The Sacrament of Confession Revisited

In 2019 I wrote two posts on the Sacrament of Confession.

The purpose of Part I was to describe the theology of the sacrament.

The purpose of Part II was to provide tools and guidance for participating in it.

I want to share Part II again.

In this post I’ll focus on:

  • Preparation
  • Tips
  • Encouragement
  • Advice

After reading this post, I hope you feel encouraged and excited to receive the Sacrament of Reconciliation.

Two Helpful Books

I didn’t grow up going to confession regularly. I received the sacrament before being Confirmed and didn’t return to it for almost ten years.

When I experienced a reversion to God and the Church, I wanted to go to confession regularly, but I felt nervous.

I didn’t know anything about the sacrament, especially how to participate in it.

Because of this, I read a book from my dad called 7 Secrets of Confession.

It provides theology as well as spiritual insights, which I found very helpful. The author, Vinny Flynn, explains the sacrament simply and thoroughly.

Some time later, I learned about the Divine Mercy devotion and read parts of Saint Faustina’s Diary. I now have a better understanding of God’s mercy and how it’s the foundation of the Sacrament of Reconciliation.

The information below comes from:

  • 7 Secrets of Confession
  • St. Faustina’s Diary
  • Other sources
  • Personal experience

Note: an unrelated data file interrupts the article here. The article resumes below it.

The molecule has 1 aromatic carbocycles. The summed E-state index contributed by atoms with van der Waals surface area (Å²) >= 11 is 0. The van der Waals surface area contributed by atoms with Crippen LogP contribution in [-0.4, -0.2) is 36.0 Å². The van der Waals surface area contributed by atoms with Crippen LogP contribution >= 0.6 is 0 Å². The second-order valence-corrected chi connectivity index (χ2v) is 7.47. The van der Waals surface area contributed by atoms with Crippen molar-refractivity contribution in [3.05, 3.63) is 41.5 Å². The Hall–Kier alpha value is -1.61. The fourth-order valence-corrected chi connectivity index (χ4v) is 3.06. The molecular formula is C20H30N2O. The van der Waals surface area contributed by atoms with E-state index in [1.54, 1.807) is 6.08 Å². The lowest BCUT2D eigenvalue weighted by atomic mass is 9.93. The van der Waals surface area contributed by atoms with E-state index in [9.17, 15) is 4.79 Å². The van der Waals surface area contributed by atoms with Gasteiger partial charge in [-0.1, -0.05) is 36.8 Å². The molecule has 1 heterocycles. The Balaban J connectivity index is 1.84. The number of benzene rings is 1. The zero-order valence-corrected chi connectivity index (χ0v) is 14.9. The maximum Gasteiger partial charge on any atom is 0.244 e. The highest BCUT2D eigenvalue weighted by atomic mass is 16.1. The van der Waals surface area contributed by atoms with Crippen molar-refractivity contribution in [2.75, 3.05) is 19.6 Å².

“I will call to mind the Passion of Jesus at each confession, to arouse my heart to contrition.” ~ St. Faustina

  • Think about the Passion of Jesus and all that He suffered for you.
  • Think about the pain and agony that our sins cause Him.
  • Think about how much He loves you.
  • Do an examination of conscience. This involves prayerful reflection of one’s thoughts, words and actions in order to identify sins.
  • For an examination of conscience, click here. On this website there’s an examination for: children, young adults, single people, and married people. There’s also one based on the Ten Commandments and another based on Catholic Social Teaching.
  • Write down your sins or use an app if you find it helpful. I write my sins on a piece of paper and bring it with me to confession because it helps me feel more comfortable. I tear up the paper and throw it away when I leave the church.


“Every time you go to confession, immerse yourself entirely in My mercy, with great trust, so that I may pour the bounty of My grace upon your soul. When you approach the confessional, know this, that I Myself am waiting there for you. I am only hidden by the priest, but I Myself act in your soul.” ~ Jesus to St. Faustina